The IRS offers a chart with handy rollover information. It’s available at the IRS for study purposes. Two key take-aways from the chart are that rollovers are now irreversible and that rollovers are not two-way options. While tax-deferred accounts can roll over into Roth accounts, it’s not possible to roll Roth accounts into tax-deferred ones. It’s also no longer possible to recharacterize Roth IRA contributions to IRA contributions within the same year. It is always possible to roll over brokerage accounts into the same type of account to achieve better investment options and lower fees in a newer plan or with a new broker. When a retirement plan sponsored by an employee offers better options than a traditional IRA, it’s also possible to roll over an IRA into that retirement plan.

3. The plan administrator must provide a written explanation of IRA rollover options

When leaving the workplace, the plan administrator must provide a written explanation of rollover distribution options if an election to rollover has not yet been made. When no election is made, the plan administrator may deposit into an IRA in the employee’s name, and this amount may be between $1,000 and $5,000. When there is less than $1,000 in the employer-sponsored retirement plan, the plan administrator may withhold 20% taxes from the amount and send a check to the employee for the balance. After the distribution is received, a rollover must be completed within 60 days to avoid a penalty.

4. A few distribution options are not eligible to roll over

At age 70 ½, required minimum distributions (RMDs) are mandatory for traditional IRAs and all tax-deferred accounts, and the RMDs are taxed at that time. Funds which exceed an IRA’s contribution limit are never eligible for preferential tax treatment, so they are not eligible for rollover. Other ineligible rollover distribution options include:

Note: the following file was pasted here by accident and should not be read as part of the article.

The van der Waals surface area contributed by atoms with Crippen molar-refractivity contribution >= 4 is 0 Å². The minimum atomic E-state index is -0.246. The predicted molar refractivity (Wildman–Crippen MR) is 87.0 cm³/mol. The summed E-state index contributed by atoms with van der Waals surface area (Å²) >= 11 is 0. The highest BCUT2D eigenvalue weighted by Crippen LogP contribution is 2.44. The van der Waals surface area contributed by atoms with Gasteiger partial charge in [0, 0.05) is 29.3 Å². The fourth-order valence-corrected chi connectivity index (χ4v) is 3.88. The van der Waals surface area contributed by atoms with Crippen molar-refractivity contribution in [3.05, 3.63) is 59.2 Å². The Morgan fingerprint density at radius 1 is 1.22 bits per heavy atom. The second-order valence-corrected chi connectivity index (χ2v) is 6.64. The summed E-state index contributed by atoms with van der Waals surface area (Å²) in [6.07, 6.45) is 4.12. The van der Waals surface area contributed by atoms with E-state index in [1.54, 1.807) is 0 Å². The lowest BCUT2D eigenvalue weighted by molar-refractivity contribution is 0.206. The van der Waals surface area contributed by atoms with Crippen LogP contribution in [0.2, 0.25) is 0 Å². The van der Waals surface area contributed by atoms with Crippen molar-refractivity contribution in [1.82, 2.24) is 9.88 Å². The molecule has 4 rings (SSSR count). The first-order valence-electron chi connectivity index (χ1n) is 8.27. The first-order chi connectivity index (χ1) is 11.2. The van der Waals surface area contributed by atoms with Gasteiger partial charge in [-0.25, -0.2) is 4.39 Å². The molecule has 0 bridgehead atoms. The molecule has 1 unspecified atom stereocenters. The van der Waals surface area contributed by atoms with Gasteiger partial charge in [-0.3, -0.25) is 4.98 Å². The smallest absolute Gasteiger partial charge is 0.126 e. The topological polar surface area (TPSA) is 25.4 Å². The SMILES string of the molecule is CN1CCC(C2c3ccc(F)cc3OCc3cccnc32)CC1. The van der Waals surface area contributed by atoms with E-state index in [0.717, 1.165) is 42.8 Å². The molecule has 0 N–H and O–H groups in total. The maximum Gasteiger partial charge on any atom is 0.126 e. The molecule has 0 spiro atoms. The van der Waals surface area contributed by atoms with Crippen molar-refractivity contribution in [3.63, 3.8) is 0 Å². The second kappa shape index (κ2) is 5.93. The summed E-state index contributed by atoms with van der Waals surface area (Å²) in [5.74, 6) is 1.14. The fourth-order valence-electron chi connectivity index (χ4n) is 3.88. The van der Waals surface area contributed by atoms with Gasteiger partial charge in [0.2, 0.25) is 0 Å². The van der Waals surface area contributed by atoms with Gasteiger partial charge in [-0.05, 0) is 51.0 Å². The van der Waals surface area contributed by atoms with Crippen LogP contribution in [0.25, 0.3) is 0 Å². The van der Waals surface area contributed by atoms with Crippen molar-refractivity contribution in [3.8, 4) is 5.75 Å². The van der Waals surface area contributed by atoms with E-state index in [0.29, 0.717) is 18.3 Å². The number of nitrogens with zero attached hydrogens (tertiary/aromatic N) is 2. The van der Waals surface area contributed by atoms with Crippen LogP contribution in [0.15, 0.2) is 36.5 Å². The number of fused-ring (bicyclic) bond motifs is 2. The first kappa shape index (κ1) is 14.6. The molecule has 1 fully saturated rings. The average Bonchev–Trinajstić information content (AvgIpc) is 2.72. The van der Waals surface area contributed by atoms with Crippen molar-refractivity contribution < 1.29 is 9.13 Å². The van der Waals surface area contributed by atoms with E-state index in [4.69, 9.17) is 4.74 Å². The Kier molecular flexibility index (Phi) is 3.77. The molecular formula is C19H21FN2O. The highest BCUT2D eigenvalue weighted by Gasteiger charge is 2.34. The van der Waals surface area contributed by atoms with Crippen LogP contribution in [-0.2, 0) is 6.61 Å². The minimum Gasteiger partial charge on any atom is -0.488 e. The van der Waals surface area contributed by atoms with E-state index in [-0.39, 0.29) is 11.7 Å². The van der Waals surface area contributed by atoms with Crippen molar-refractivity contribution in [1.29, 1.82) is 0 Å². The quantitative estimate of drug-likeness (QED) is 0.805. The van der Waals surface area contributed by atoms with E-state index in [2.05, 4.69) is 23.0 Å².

• Distributions of excess contributions and related earnings
  • Distributions to pay for life, health, or accident insurance
  • A distribution which is one of a series of substantially equal payments
  • Loans treated as a distribution
  • Required minimum distributions
  • Hardship distributions
  • Dividends on employer securities
  • S corporation allocations treated as deemed distributions
  • Withdrawals which elect out of automatic contribution arrangements

5. It’s not mandatory to roll over the entire IRA balance.

In low income years, rolling over some funds from a traditional IRA to a Roth IRA might provide the option of incurring some savings on taxes.

6. The two ways to do an IRA rollover are the direct and indirect rollover.

A direct rollover is rolling over assets from one retirement account to another without touching the funds in person. It can be completed with an in-kind transfer or making a check payable to the new account. The plan administrator is responsible for providing instructions when rolling over employer-sponsored retirement plans. An indirect rollover is rolling over a distribution check from a retirement plan. The plan administrator will arrange for withholding 20% to pay IRS taxes and send that amount directly to the IRS. A trustee to trustee transfer may be implemented where the financial institution holding an IRA can be instructed to make payment directly to another IRA or retirement plan. With this option, switching brokerage accounts or splitting a large IRA into smaller accounts is possible without taxes being withheld from the transfer amount and avoiding the one-per-year IRA rollover rule.

7. There is a same-property rule for rollovers